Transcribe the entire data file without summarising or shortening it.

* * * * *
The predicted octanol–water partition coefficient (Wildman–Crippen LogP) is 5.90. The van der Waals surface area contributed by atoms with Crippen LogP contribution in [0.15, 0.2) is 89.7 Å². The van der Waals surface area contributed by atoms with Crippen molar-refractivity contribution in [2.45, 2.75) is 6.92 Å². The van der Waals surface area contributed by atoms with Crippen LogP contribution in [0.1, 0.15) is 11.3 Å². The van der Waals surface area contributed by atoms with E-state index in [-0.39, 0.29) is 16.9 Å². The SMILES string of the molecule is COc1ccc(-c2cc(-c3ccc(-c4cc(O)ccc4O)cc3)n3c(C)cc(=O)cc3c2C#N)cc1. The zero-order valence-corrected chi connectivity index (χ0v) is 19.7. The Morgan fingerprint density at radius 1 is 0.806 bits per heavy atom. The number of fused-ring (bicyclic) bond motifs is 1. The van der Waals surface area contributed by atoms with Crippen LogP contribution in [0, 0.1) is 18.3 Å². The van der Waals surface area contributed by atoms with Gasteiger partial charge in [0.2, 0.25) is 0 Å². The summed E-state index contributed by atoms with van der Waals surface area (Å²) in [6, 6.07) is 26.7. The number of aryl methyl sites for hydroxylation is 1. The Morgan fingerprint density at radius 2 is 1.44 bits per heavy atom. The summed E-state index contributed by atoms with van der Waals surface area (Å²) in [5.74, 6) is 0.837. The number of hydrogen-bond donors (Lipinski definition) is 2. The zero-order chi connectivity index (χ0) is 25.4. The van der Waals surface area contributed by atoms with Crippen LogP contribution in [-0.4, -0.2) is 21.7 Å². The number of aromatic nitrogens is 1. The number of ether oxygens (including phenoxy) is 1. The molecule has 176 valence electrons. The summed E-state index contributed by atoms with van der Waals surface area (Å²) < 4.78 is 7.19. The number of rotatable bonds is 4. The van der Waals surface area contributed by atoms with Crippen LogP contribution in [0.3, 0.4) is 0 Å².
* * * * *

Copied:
The predicted octanol–water partition coefficient (Wildman–Crippen LogP) is 5.90. The van der Waals surface area contributed by atoms with Crippen LogP contribution in [0.15, 0.2) is 89.7 Å². The van der Waals surface area contributed by atoms with Crippen molar-refractivity contribution in [2.45, 2.75) is 6.92 Å². The van der Waals surface area contributed by atoms with Crippen LogP contribution in [0.1, 0.15) is 11.3 Å². The van der Waals surface area contributed by atoms with E-state index in [-0.39, 0.29) is 16.9 Å². The SMILES string of the molecule is COc1ccc(-c2cc(-c3ccc(-c4cc(O)ccc4O)cc3)n3c(C)cc(=O)cc3c2C#N)cc1. The zero-order valence-corrected chi connectivity index (χ0v) is 19.7. The Morgan fingerprint density at radius 1 is 0.806 bits per heavy atom. The number of fused-ring (bicyclic) bond motifs is 1. The van der Waals surface area contributed by atoms with Crippen LogP contribution in [0, 0.1) is 18.3 Å². The van der Waals surface area contributed by atoms with Gasteiger partial charge in [0.2, 0.25) is 0 Å². The summed E-state index contributed by atoms with van der Waals surface area (Å²) in [6, 6.07) is 26.7. The number of aryl methyl sites for hydroxylation is 1. The Morgan fingerprint density at radius 2 is 1.44 bits per heavy atom. The summed E-state index contributed by atoms with van der Waals surface area (Å²) in [5.74, 6) is 0.837. The number of hydrogen-bond donors (Lipinski definition) is 2. The zero-order chi connectivity index (χ0) is 25.4. The van der Waals surface area contributed by atoms with Crippen LogP contribution in [-0.4, -0.2) is 21.7 Å². The number of aromatic nitrogens is 1. The number of ether oxygens (including phenoxy) is 1. The molecule has 176 valence electrons. The summed E-state index contributed by atoms with van der Waals surface area (Å²) < 4.78 is 7.19. The number of rotatable bonds is 4. The van der Waals surface area contributed by atoms with Crippen LogP contribution in [0.3, 0.4) is 0 Å².